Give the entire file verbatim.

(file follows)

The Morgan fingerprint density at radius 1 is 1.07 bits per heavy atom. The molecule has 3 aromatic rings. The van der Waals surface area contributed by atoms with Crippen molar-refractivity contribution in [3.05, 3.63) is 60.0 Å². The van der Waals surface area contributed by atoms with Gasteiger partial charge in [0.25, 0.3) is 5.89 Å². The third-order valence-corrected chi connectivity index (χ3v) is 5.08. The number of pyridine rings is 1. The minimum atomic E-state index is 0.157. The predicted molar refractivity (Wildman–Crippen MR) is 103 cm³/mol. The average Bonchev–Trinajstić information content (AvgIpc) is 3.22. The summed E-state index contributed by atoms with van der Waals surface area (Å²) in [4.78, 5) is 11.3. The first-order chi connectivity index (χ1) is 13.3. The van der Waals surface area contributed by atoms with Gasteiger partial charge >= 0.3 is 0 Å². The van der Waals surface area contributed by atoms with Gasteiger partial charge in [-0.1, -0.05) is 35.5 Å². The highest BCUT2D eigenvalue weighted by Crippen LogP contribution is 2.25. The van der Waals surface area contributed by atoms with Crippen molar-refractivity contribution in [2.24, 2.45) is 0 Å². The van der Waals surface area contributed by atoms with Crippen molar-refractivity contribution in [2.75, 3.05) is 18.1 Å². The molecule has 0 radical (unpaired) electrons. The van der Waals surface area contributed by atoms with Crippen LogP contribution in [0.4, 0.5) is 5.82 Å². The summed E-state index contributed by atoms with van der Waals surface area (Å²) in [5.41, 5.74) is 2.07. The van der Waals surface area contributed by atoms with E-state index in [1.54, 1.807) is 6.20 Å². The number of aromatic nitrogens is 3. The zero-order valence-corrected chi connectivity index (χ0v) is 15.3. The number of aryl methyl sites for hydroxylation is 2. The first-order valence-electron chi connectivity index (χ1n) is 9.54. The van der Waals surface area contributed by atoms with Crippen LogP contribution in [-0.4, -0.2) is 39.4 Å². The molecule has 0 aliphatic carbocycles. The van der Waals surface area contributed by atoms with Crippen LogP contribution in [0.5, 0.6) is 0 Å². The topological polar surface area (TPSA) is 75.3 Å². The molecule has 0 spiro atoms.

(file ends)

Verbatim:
The Morgan fingerprint density at radius 1 is 1.07 bits per heavy atom. The molecule has 3 aromatic rings. The van der Waals surface area contributed by atoms with Crippen molar-refractivity contribution in [3.05, 3.63) is 60.0 Å². The van der Waals surface area contributed by atoms with Gasteiger partial charge in [0.25, 0.3) is 5.89 Å². The third-order valence-corrected chi connectivity index (χ3v) is 5.08. The number of pyridine rings is 1. The minimum atomic E-state index is 0.157. The predicted molar refractivity (Wildman–Crippen MR) is 103 cm³/mol. The average Bonchev–Trinajstić information content (AvgIpc) is 3.22. The summed E-state index contributed by atoms with van der Waals surface area (Å²) in [4.78, 5) is 11.3. The first-order chi connectivity index (χ1) is 13.3. The van der Waals surface area contributed by atoms with Gasteiger partial charge >= 0.3 is 0 Å². The van der Waals surface area contributed by atoms with Gasteiger partial charge in [-0.1, -0.05) is 35.5 Å². The highest BCUT2D eigenvalue weighted by Crippen LogP contribution is 2.25. The van der Waals surface area contributed by atoms with Crippen molar-refractivity contribution in [2.24, 2.45) is 0 Å². The van der Waals surface area contributed by atoms with Crippen molar-refractivity contribution in [2.75, 3.05) is 18.1 Å². The molecule has 0 radical (unpaired) electrons. The van der Waals surface area contributed by atoms with Crippen LogP contribution in [0.4, 0.5) is 5.82 Å². The summed E-state index contributed by atoms with van der Waals surface area (Å²) in [5.41, 5.74) is 2.07. The van der Waals surface area contributed by atoms with E-state index in [1.54, 1.807) is 6.20 Å². The number of aromatic nitrogens is 3. The zero-order valence-corrected chi connectivity index (χ0v) is 15.3. The number of aryl methyl sites for hydroxylation is 2. The first-order valence-electron chi connectivity index (χ1n) is 9.54. The van der Waals surface area contributed by atoms with Crippen LogP contribution in [-0.4, -0.2) is 39.4 Å². The molecule has 0 aliphatic carbocycles. The van der Waals surface area contributed by atoms with Crippen LogP contribution in [0.5, 0.6) is 0 Å². The topological polar surface area (TPSA) is 75.3 Å². The molecule has 0 spiro atoms.